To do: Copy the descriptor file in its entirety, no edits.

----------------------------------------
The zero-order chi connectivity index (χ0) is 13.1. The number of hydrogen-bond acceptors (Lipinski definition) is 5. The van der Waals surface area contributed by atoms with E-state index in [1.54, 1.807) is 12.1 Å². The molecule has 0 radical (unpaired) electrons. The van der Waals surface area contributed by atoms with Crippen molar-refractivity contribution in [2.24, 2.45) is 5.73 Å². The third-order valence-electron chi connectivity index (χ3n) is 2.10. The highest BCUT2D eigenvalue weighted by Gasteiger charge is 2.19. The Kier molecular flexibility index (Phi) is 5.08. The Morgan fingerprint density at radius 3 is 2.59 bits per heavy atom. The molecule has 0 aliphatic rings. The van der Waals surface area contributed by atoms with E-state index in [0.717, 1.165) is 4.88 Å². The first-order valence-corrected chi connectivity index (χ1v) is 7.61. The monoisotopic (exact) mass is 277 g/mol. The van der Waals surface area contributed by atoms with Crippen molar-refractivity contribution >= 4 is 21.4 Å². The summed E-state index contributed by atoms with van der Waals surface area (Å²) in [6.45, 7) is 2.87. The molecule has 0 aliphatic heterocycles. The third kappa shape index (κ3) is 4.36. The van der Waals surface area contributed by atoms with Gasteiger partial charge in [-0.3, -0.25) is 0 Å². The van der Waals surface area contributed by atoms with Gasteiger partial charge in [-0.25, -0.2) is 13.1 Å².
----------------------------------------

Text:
The zero-order chi connectivity index (χ0) is 13.1. The number of hydrogen-bond acceptors (Lipinski definition) is 5. The van der Waals surface area contributed by atoms with E-state index in [1.54, 1.807) is 12.1 Å². The molecule has 0 radical (unpaired) electrons. The van der Waals surface area contributed by atoms with Crippen molar-refractivity contribution in [2.24, 2.45) is 5.73 Å². The third-order valence-electron chi connectivity index (χ3n) is 2.10. The highest BCUT2D eigenvalue weighted by Gasteiger charge is 2.19. The Kier molecular flexibility index (Phi) is 5.08. The Morgan fingerprint density at radius 3 is 2.59 bits per heavy atom. The molecule has 0 aliphatic rings. The van der Waals surface area contributed by atoms with E-state index in [0.717, 1.165) is 4.88 Å². The first-order valence-corrected chi connectivity index (χ1v) is 7.61. The monoisotopic (exact) mass is 277 g/mol. The van der Waals surface area contributed by atoms with Crippen molar-refractivity contribution >= 4 is 21.4 Å². The summed E-state index contributed by atoms with van der Waals surface area (Å²) in [6.45, 7) is 2.87. The molecule has 0 aliphatic heterocycles. The third kappa shape index (κ3) is 4.36. The van der Waals surface area contributed by atoms with Gasteiger partial charge in [-0.3, -0.25) is 0 Å². The van der Waals surface area contributed by atoms with Gasteiger partial charge in [-0.25, -0.2) is 13.1 Å².